So yes, it’s absolutely possible to print from chrome books to a printer. I miss having cloud print though. And Chromebook for my purpose is capable of doing what I used to do on expensive laptops and PC’s. Getting Chromebooks saved me hundreds of dollars.

      Reply
    • February 21, 2021 at 7:46 am
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      NOTE: ***This is NOT A DUPLUCATE COMMENT. My first time submitting anything to thus column. So if you don’t want to print, I won’t bother to submit anymore.***.

      You can absolutely print from a Chromebook to a printer. You should engage a techie to tackle it for you. I currently use 2 Acer 2016 chrome books having come from numerous HP PC’s going back to the 1990’a because my ex was an HP exec enabling us to have home PC when for personal use, they were quite rare and pricey, followed by several hp laptops). I’ve had HP Pro Offjet 7860 till recently when the print head went out. Bought an Epson but immediately sent it back. Got a Canon TR4520 to get away from monstrous office type printers, and i can vouch that my Canon prints faster than I expected but slower than HPs but they do produce excellent sharp and crisp copies. Whereas HP printers have always been a piece of cake to set up (I’ve had HP printers since the early 2000’s from MF1522 to Officejet Pro 8610 and 8710 and Envy All-in-one and others in between), Canon was a little more involved to set up so my son the computer engineer handled the install for me. Yes, good sharp trouble free printing is definitely possible from a chromebook. It does everything an HP can do and even better. Copies are excellent and are crisp and sharp.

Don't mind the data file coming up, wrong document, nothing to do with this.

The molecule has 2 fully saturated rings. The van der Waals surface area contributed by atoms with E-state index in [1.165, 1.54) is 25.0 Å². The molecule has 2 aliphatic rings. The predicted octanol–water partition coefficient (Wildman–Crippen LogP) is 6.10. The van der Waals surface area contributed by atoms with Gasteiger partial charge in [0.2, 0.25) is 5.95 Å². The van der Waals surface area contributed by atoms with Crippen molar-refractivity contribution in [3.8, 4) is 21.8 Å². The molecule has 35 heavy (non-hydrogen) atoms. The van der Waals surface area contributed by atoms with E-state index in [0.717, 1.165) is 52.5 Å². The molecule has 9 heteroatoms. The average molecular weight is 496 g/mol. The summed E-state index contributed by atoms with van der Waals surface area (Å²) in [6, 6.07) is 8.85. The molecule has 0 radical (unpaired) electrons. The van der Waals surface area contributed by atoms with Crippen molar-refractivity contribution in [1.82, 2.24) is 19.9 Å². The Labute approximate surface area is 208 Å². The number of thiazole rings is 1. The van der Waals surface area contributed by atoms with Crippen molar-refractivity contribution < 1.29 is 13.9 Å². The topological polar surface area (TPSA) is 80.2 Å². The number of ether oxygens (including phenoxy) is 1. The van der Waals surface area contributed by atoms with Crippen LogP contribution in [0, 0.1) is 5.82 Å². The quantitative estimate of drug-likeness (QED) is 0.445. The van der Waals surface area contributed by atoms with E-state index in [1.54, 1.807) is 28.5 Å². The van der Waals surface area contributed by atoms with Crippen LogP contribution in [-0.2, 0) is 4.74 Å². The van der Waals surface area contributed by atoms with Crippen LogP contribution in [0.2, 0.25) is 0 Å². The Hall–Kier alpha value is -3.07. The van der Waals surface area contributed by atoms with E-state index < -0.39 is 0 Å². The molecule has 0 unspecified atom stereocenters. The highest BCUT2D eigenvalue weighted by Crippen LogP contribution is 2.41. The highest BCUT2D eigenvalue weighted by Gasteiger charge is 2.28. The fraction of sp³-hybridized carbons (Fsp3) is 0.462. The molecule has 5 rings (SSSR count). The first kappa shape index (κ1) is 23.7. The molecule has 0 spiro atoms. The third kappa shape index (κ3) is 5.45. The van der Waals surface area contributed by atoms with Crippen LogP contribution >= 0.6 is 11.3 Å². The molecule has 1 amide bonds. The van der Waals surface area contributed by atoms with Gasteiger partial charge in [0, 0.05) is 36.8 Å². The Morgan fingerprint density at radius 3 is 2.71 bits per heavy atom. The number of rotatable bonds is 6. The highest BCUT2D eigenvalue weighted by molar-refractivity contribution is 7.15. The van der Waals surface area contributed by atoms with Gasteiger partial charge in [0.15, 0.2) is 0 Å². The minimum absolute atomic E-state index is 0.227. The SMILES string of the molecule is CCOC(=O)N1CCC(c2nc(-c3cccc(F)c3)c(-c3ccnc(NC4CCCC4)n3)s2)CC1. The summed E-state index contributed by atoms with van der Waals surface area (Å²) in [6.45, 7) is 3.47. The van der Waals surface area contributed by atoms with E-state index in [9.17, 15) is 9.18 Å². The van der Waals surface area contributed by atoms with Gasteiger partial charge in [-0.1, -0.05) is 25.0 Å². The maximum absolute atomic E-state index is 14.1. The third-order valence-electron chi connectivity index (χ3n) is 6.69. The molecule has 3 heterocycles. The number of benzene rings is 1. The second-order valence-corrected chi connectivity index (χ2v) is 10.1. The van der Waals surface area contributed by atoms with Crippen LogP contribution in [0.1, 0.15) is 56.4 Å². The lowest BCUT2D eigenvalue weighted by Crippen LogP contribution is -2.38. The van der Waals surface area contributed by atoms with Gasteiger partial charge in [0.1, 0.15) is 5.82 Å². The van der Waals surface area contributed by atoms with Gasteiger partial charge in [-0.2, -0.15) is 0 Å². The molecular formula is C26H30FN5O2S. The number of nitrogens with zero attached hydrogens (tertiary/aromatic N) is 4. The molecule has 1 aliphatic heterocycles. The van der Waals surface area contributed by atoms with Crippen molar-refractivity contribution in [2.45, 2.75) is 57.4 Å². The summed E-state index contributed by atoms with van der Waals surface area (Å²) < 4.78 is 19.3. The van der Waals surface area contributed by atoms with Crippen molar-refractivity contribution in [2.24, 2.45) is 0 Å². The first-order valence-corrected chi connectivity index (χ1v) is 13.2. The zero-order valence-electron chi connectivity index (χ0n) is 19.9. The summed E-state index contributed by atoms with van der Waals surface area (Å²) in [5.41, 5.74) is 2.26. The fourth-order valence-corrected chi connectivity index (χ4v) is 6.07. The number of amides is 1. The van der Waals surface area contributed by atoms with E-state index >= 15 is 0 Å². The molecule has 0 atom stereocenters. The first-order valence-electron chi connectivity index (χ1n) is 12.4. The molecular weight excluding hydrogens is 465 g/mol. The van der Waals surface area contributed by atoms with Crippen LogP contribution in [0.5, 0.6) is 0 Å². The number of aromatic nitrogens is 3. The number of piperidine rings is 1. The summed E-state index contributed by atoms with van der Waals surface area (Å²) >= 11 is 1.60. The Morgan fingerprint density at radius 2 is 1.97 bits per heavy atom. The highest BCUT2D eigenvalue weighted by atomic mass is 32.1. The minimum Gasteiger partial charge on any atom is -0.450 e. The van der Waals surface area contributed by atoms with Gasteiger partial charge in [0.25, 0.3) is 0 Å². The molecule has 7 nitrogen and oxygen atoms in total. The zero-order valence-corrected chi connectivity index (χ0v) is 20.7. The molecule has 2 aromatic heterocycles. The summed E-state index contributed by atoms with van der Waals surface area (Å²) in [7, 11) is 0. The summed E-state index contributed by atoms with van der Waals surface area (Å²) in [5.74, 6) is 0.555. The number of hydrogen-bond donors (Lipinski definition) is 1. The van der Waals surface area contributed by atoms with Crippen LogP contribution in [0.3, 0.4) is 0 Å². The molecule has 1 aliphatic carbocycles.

So yes, it’s absolutely possible to print from chrome books to a printer. I miss having cloud print though. And Chromebook for my purpose is capable of doing what I used to do on expensive laptops and PC’s. Getting Chromebooks saved me hundreds of dollars.

      Reply
  • February 20, 2021 at 11:26 am
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    I am not a gamer, so I never tried. But this “How to Geek” article explains installing Minecraft in Ubuntu or any other Linux distribution. There are some hoops to jump through, like installing a Java runtime, but they explain that pretty well. The key in doing this stuff is not to try to type it in yourself – copy and paste into the Terminal. Also, Ctrl-v does not work for paste in the Terminal – in Ubuntu use the Terminal menu. I have yet to find a Linux program that does not run under Ubuntu. Just don’t be intimidated by having to open the Terminal!

    https://www.howtogeek.com/198476/how-to-install-minecraft-on-ubuntu-or-any-other-linux-distribution/

    Reply
    • February 20, 2021 at 11:34 am
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      Well said, Pat! Also, a #ProTip: Right click to paste copied text into the terminal. 🤓

      Reply
  • February 20, 2021 at 4:04 pm